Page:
Doppler Effect

The doppler effect occurs due to the apparent change in wavelength between a source and an observer due to their relative motion.

If they are moving towards each other then the light will blueshift (get bluer) and if they objects are moving away from reach other then the light will reshift (get redder).

Fortunately, we also have any equation to describe the doppler effect (z):

Cosmology, figure 1

For these equations:

• Objects moving towards the observer have a positive speed; moving away from the observer the speed is negative.

• If the object is moving away, the frequency is lower so that Δf is negative. The wavelength will be longer.

• If the object is coming towards the observer, the frequency is higher, so Δf will be positive. The wavelength will be shorter.Cosmology, figure 2

The minus sign tells us that the star is receding from us. The longer wavelength is called red shift, i.e. it has been shifted towards the red end of the spectrum.

Binary Stars

Binary stars is a system in which two stars orbit around each other. This means that sometimes they blueshift and sometimes they redshift in a repeating pattern.

Their apparent magnitudes will also brighten and dim as they move to and from ourselves.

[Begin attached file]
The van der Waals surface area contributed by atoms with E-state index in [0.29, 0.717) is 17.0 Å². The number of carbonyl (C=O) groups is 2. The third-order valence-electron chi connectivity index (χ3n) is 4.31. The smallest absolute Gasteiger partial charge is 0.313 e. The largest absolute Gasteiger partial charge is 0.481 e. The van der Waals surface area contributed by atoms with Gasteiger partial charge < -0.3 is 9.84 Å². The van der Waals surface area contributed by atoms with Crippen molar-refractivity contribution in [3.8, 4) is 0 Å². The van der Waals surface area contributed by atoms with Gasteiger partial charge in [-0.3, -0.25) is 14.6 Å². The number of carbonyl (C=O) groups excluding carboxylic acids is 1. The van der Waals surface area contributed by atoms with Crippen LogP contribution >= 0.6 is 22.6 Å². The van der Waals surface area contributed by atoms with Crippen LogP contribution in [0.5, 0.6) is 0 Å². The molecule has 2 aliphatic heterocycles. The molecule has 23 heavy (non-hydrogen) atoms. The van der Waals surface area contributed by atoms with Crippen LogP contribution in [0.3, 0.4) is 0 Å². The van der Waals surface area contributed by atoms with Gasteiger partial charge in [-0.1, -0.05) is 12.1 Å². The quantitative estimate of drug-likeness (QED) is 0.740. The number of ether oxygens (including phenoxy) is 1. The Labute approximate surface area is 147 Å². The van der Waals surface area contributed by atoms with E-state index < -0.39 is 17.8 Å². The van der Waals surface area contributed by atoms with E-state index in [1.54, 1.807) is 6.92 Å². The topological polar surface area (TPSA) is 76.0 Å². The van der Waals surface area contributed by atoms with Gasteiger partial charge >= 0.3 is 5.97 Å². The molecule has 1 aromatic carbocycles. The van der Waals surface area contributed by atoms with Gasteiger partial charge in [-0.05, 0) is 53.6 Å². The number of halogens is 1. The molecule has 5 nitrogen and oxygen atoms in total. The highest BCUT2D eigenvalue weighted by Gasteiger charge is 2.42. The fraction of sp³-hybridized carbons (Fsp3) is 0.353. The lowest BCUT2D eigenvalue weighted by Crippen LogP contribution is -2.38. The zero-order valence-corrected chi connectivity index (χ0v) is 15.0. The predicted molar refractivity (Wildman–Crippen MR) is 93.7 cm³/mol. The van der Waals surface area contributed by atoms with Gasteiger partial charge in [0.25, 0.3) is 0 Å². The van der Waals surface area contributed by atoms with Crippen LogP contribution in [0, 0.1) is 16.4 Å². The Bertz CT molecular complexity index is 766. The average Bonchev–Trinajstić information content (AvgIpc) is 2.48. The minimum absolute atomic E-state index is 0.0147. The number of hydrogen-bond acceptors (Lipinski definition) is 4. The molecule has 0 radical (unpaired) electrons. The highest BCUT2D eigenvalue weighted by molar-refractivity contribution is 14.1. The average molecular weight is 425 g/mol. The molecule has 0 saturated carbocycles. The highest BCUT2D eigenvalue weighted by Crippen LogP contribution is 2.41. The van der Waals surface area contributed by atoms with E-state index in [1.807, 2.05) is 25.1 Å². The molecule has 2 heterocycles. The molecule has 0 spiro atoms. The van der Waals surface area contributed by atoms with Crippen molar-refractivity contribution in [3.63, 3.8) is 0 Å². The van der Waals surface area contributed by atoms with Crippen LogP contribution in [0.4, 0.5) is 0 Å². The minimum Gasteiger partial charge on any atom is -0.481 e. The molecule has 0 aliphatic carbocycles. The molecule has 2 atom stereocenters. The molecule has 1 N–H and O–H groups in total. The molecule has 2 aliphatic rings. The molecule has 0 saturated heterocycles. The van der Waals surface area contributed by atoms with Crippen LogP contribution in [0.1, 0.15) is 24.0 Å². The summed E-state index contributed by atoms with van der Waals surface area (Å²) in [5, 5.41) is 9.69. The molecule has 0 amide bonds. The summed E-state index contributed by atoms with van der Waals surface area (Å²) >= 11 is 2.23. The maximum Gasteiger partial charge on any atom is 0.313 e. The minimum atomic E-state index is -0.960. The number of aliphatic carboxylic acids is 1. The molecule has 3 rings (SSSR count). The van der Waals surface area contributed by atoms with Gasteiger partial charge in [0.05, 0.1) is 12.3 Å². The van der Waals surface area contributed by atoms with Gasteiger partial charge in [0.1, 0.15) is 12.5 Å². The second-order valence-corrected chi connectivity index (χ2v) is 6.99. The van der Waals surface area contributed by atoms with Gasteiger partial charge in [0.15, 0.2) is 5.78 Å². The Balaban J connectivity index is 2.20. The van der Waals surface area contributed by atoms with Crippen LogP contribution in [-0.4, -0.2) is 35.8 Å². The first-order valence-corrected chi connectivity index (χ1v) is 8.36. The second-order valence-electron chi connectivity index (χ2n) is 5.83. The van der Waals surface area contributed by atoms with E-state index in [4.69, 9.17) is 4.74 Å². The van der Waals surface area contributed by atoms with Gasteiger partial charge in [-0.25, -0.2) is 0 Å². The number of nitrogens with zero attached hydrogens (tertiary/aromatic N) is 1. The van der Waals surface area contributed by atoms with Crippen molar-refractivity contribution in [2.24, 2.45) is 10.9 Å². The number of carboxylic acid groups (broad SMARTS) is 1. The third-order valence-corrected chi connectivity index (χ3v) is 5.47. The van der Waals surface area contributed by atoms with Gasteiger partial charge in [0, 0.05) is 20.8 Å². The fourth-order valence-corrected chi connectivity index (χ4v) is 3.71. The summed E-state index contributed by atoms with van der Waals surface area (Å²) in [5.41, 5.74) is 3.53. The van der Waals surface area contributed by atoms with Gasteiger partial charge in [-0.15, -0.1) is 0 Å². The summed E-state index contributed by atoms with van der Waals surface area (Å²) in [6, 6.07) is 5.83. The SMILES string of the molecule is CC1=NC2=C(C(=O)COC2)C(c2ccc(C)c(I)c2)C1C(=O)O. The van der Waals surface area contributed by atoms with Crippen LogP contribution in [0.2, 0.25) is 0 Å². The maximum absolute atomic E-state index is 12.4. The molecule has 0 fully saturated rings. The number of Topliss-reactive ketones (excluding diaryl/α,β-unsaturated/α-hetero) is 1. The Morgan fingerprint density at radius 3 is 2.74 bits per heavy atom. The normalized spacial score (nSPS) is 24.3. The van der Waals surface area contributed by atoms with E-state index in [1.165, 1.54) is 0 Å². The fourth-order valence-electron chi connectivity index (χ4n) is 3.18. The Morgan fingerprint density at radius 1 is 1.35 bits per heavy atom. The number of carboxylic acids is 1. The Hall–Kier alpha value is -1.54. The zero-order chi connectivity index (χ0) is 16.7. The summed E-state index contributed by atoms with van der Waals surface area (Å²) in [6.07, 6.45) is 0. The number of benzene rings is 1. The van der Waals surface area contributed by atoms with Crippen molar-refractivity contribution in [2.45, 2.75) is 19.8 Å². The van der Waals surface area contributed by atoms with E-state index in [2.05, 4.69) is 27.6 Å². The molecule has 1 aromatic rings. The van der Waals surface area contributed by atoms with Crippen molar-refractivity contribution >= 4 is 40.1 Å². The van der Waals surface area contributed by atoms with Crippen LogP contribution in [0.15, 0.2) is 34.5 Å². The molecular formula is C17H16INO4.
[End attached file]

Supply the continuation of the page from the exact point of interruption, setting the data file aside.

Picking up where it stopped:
Galaxies and Quasars

Quasi-stellar objects (quasars) were discovered in 1960. They are very luminous objects at immense distances. They appear to light telescopes as stars but are not typical:

• They outshine complete galaxies;

• Spectra show lines that correspond to no known elements.

• However the lines were in fact considerably red-shifted.

• Some are intense radio sources.

The red shift suggests that the objects are moving away from us at 15 % of the speed of light. According to Hubble’s Law, that means that they are a very long way away. So we can say that Quasars are:

• very distant;

• very bright;

• smaller than a galaxy.

Galaxies are also red shifted which implies that they are moving away from us. In fact, almost all galaxies are redshifted implying that the universe is expanding in all directions.

Hubble’s Law

Hubble’s Law shows the relationship between the speed of a receding galaxy and the distance is it from Earth.

Cosmology, figure 1

The equation from this graph is:

• We can work out the recession velocity by using the red shift;

• The distance is worked out by other means which are not needed here.

• The constant Ho is called Hubble’s Constant, and has the value 70 ± 30 km s-1Mpc-1.

There are two possible reasons for red-shift in light:

• Stars are moving away from us.

• The universe itself is expanding.

If the second reason were correct, it would seem that the Universe has been much smaller in the past, and that at one point the universe was entirely concentrated in one point. This led to the theory about how the universe began, in a stupendous explosion, the Big Bang.

If we look at Hubble’s Graph, we can say that a galaxy at 1000 Mpc is receding at 7000 km/s. By converting Mega parsecs into kilometres we can work out the age of the universe as 4.4 x 1017 s, about 14 000 million years.

The age of the universe is given as: 1/H0

We know that H0 has a value between 40 and 100 kms-1Mpc-1